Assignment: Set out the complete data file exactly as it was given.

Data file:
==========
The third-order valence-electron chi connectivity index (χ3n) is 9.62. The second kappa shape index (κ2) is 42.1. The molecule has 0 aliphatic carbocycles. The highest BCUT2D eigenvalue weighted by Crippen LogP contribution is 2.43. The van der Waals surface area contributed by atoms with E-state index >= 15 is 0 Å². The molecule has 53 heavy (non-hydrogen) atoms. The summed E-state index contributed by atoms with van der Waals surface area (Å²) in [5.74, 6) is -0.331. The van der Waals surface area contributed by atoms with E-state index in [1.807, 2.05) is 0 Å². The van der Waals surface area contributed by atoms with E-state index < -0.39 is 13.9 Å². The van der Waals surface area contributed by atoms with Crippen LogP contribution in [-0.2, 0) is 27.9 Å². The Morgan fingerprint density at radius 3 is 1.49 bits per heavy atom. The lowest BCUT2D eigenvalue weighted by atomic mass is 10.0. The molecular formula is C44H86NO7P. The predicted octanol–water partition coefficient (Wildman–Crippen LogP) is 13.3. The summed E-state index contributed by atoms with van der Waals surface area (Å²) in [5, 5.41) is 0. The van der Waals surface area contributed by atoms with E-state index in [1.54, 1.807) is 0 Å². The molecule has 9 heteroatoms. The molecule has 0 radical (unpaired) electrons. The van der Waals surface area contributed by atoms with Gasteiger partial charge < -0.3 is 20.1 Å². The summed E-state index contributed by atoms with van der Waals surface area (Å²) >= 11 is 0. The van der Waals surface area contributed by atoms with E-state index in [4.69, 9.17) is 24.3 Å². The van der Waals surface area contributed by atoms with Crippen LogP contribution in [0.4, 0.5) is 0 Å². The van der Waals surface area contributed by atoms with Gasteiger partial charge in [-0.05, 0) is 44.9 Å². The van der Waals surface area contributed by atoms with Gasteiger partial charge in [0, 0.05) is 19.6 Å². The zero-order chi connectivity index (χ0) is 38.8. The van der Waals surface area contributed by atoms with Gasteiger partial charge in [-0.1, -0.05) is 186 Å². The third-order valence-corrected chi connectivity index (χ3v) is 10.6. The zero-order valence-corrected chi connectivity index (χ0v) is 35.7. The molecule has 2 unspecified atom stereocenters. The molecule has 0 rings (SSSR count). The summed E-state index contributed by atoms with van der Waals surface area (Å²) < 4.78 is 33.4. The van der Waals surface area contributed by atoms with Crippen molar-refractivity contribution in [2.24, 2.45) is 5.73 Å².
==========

The third-order valence-electron chi connectivity index (χ3n) is 9.62. The second kappa shape index (κ2) is 42.1. The molecule has 0 aliphatic carbocycles. The highest BCUT2D eigenvalue weighted by Crippen LogP contribution is 2.43. The van der Waals surface area contributed by atoms with E-state index >= 15 is 0 Å². The molecule has 53 heavy (non-hydrogen) atoms. The summed E-state index contributed by atoms with van der Waals surface area (Å²) in [5.74, 6) is -0.331. The van der Waals surface area contributed by atoms with E-state index in [1.807, 2.05) is 0 Å². The van der Waals surface area contributed by atoms with E-state index < -0.39 is 13.9 Å². The van der Waals surface area contributed by atoms with Crippen LogP contribution in [-0.2, 0) is 27.9 Å². The Morgan fingerprint density at radius 3 is 1.49 bits per heavy atom. The lowest BCUT2D eigenvalue weighted by atomic mass is 10.0. The molecular formula is C44H86NO7P. The predicted octanol–water partition coefficient (Wildman–Crippen LogP) is 13.3. The summed E-state index contributed by atoms with van der Waals surface area (Å²) in [5, 5.41) is 0. The van der Waals surface area contributed by atoms with E-state index in [1.54, 1.807) is 0 Å². The molecule has 9 heteroatoms. The molecule has 0 radical (unpaired) electrons. The van der Waals surface area contributed by atoms with Gasteiger partial charge < -0.3 is 20.1 Å². The summed E-state index contributed by atoms with van der Waals surface area (Å²) >= 11 is 0. The van der Waals surface area contributed by atoms with E-state index in [4.69, 9.17) is 24.3 Å². The van der Waals surface area contributed by atoms with Crippen LogP contribution in [0.4, 0.5) is 0 Å². The van der Waals surface area contributed by atoms with Gasteiger partial charge in [-0.05, 0) is 44.9 Å². The van der Waals surface area contributed by atoms with Gasteiger partial charge in [0, 0.05) is 19.6 Å². The zero-order chi connectivity index (χ0) is 38.8. The van der Waals surface area contributed by atoms with Gasteiger partial charge in [-0.1, -0.05) is 186 Å². The third-order valence-corrected chi connectivity index (χ3v) is 10.6. The zero-order valence-corrected chi connectivity index (χ0v) is 35.7. The molecule has 2 unspecified atom stereocenters. The molecule has 0 rings (SSSR count). The summed E-state index contributed by atoms with van der Waals surface area (Å²) < 4.78 is 33.4. The van der Waals surface area contributed by atoms with Crippen molar-refractivity contribution in [2.24, 2.45) is 5.73 Å².